Friday, January 6, 2017

'Paterson' Illustrates A Life Of Quiet Inspiration

This review originally appeared on

Henry David Thoreau wrote "the mass of men lead lives of quiet desperation." Some might see the life led by Paterson, the lead character in Jim Jarmusch's latest film, Paterson, and think that in its redundancy and routine, it could be nothing but a life of secret desperation. But Paterson is really about lives filled with quiet inspiration, and the fulfillment that can bring.

Paterson (Adam Driver) lives in Paterson, New Jersey, with his girlfriend Laura (Golshifteh Farahani). He wakes up every week day around 6 a.m., has a bowl of cereal, and then walks to his job as a bus driver. Before he sets out on his route, he sits in the driver's seat and works on poems he writes in a notebook. At lunch, he does the same. He comes home from work around six, and hears what the artistically inclined Laura has been up to that day. It most often involves painting various things in the house in stark black and white colors and patterns. After dinner he walks their bulldog Marvin, and has a beer at the local bar, where he talks with the bartender, and sometimes the patrons. The whole week repeats much the same.

Paterson's favorite poet is William Carlos Williams, who also wrote a book of poems called... Paterson. These circular connections are at the heart of the movie. Twins, echoes, callbacks, and repeated phrases turn up a lot, illustrating that feeling, akin to deja vu, where something odd might be mentioned, and then you start noticing it everywhere. (And let's not overlook the fact that Adam Driver is playing a bus...driver.)

The redundancy of Paterson's life actually helps to illuminate all of its connections. He drives a circular bus route, and lives a circular life. But within that life he derives inspiration for his poems — an ode to books of matches they keep in their home turns into a love poem; a recollected dream about twins becomes a poem about dimensions, and existence. (The poems in the film were actually written by 74-year-old poet Ron Padgett.)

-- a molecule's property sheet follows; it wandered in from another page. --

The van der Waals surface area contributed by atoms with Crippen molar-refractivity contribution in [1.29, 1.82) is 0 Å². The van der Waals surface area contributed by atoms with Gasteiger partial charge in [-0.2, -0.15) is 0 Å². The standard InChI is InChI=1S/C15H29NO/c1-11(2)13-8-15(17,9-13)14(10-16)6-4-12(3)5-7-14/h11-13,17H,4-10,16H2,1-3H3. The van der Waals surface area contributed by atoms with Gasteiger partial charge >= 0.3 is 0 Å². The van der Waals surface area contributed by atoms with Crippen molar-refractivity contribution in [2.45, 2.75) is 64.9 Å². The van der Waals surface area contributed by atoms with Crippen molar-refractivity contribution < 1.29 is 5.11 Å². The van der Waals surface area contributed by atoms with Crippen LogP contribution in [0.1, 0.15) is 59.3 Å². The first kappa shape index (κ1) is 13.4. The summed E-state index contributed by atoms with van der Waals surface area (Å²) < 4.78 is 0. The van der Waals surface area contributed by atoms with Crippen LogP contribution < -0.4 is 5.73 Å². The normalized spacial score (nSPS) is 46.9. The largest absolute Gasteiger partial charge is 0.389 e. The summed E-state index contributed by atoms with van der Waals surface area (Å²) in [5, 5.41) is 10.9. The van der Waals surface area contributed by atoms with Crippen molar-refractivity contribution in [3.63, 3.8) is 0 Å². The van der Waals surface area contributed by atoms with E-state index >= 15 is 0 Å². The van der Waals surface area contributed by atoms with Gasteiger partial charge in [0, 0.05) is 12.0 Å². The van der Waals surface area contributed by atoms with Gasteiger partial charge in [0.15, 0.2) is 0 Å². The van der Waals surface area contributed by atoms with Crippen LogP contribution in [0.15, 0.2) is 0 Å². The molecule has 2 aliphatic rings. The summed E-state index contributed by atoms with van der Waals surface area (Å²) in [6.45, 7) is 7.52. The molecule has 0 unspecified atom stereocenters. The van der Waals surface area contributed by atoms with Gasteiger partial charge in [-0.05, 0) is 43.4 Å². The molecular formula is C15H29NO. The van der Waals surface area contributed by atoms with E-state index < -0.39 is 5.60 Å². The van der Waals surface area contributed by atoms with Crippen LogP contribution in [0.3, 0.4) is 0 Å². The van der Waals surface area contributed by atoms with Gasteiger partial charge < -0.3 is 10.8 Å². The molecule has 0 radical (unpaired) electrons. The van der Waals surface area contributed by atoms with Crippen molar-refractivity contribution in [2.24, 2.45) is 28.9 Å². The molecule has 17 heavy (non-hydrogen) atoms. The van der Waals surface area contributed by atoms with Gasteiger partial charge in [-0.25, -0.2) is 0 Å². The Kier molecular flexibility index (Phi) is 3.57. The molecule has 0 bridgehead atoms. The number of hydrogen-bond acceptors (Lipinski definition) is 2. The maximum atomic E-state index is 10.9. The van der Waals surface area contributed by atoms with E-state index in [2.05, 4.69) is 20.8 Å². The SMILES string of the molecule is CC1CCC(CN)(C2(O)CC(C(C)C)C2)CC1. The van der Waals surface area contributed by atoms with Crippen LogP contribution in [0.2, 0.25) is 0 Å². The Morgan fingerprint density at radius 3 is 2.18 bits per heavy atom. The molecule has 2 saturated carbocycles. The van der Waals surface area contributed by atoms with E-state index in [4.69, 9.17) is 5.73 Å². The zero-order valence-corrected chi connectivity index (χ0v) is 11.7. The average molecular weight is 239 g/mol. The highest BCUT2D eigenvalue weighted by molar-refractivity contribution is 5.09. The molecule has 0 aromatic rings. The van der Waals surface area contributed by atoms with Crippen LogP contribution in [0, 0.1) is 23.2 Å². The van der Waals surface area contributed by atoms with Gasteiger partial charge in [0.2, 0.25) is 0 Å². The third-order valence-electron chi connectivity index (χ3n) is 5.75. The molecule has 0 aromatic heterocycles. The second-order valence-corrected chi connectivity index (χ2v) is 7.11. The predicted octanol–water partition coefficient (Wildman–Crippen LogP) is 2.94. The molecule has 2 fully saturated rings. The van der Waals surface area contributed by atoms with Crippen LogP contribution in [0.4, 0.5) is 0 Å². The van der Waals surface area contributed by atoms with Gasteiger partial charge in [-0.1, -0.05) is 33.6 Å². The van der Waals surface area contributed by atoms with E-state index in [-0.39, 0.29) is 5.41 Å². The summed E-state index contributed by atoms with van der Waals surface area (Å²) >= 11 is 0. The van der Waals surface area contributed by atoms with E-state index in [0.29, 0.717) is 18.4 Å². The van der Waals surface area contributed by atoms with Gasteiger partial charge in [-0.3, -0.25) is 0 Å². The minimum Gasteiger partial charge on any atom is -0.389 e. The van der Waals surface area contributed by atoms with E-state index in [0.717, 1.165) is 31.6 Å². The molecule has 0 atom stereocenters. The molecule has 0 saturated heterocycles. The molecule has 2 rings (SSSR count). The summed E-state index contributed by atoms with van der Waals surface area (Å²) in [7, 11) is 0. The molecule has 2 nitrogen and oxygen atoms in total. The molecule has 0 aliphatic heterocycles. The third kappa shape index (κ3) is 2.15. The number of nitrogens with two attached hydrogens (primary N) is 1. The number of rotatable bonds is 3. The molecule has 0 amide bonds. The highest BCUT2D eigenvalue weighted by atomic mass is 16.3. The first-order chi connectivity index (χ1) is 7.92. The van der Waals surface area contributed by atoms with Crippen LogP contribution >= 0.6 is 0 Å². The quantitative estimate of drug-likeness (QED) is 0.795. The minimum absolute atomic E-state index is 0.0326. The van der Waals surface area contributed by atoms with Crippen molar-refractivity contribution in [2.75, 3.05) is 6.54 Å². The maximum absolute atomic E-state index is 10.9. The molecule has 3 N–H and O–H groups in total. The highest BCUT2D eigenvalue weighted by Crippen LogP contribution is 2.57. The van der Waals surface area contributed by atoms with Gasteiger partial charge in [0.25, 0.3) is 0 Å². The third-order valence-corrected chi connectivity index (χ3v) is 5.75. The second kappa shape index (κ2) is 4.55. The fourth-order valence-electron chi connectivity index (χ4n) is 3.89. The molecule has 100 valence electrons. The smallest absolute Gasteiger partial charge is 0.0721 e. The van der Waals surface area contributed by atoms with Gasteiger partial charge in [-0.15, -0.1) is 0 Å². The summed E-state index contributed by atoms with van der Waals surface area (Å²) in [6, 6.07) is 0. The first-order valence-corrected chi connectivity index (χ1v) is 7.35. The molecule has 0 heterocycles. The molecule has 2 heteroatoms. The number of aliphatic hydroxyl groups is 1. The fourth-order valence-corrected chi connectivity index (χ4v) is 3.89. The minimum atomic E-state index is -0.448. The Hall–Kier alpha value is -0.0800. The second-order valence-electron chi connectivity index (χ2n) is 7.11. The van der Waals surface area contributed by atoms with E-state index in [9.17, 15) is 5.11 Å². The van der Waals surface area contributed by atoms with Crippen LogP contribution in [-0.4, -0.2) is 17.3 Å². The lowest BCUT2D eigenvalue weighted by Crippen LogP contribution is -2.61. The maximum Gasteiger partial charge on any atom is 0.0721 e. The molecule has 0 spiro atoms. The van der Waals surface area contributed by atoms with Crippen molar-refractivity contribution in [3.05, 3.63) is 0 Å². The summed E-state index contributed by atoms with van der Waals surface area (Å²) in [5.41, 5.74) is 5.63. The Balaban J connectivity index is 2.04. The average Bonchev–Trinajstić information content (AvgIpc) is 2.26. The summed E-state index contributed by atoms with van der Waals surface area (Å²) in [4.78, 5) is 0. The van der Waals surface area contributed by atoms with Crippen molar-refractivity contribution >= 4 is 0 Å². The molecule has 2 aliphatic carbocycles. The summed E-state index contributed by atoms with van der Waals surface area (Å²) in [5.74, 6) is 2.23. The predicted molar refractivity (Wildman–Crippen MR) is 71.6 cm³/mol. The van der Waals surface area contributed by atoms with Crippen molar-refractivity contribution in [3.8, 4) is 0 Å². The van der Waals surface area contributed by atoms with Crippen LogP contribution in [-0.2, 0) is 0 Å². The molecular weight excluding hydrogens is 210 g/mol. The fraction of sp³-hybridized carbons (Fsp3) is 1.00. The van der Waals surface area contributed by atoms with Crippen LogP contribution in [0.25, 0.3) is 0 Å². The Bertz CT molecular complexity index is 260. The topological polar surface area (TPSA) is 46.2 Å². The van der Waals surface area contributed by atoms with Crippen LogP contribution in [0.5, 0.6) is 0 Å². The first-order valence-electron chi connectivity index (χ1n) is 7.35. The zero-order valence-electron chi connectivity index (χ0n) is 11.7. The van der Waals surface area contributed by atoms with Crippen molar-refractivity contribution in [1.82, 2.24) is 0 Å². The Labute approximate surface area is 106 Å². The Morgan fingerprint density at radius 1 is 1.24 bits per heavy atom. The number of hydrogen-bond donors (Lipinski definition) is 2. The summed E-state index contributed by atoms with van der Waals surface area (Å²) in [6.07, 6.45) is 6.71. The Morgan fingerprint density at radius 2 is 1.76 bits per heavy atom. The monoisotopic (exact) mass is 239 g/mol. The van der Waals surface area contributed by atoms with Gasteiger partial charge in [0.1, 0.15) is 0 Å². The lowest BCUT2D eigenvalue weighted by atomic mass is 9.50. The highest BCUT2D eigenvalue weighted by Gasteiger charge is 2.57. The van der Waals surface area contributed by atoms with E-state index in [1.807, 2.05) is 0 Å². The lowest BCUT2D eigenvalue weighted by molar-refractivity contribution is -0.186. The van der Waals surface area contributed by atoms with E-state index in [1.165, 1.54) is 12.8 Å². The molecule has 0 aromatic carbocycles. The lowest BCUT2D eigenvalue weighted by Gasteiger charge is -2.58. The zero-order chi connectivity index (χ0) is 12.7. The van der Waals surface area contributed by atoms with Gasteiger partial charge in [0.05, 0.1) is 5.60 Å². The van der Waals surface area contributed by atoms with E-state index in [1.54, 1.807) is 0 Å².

Paterson is a comforting movie, in many ways. While it's set now, it harkens back to a time when men could be bus drivers by day, poets by night, own a nice little house, and a wife could stay at home, pursuing her own fancies. Paterson doesn't even own a cell phone, and their house is filled with a mid-century aesthetic (painted black and white, of course). His routine, like many routines, is comforting to watch. In fact, the film's only bit of drama comes from Laura's urging Paterson to change his routine by making copies of his poems, which only exist in his one notebook.

Some of Jarmusch's previous slow and laconic films could be seen as comedies, but Paterson is a bit more serious. Which isn't to say it's a drama. Instead it uses its long stretches of quiet inaction not for laughs, but to help build up a feeling of reality. And reality, as we all know, can sometimes be pretty funny.

Casting Adam Driver — aside from the name bit — is, on the surface, a bit of an odd choice, since he's a very physical and verbal actor, and Paterson is really neither. Frankly, I never thought I'd see Driver in a role in which he could be so likable, since he plays jerks so epically well. He's really kind of perfect as Paterson, since our experience of Driver has us a little on edge, like he could blow at any moment. His Paterson is still water that runs deep.

If I have any complaint with the film it's that it doesn't seem to treat his girlfriend Laura's artistic inspirations as seriously as it does Paterson's poems. Granted, she seems to have a different idea every day; one day it's to become a baker; another, to become a country singer. But her enthusiasm for these things doesn't seem to be taken completely seriously by either Paterson the guy, or Paterson the movie. (In fact, she ends up being pretty adept at everything she attempts, and in the long run, I could see her being more successful at her artistic pursuits than Paterson!)

Paterson isn't a movie for everyone. If your preference is movies filled with action and conflict, it's going to be annoyingly inert. But in a certain way, watching Paterson's daily life is exciting. Who's going to get on the bus today? What will they talk about? Is that fighting couple from the bar last night going to be there again? Will they still be fighting? What will he have for dinner? Something new?

Even a seemingly boring life can be a poem. And you can't photocopy it at Kinko's.

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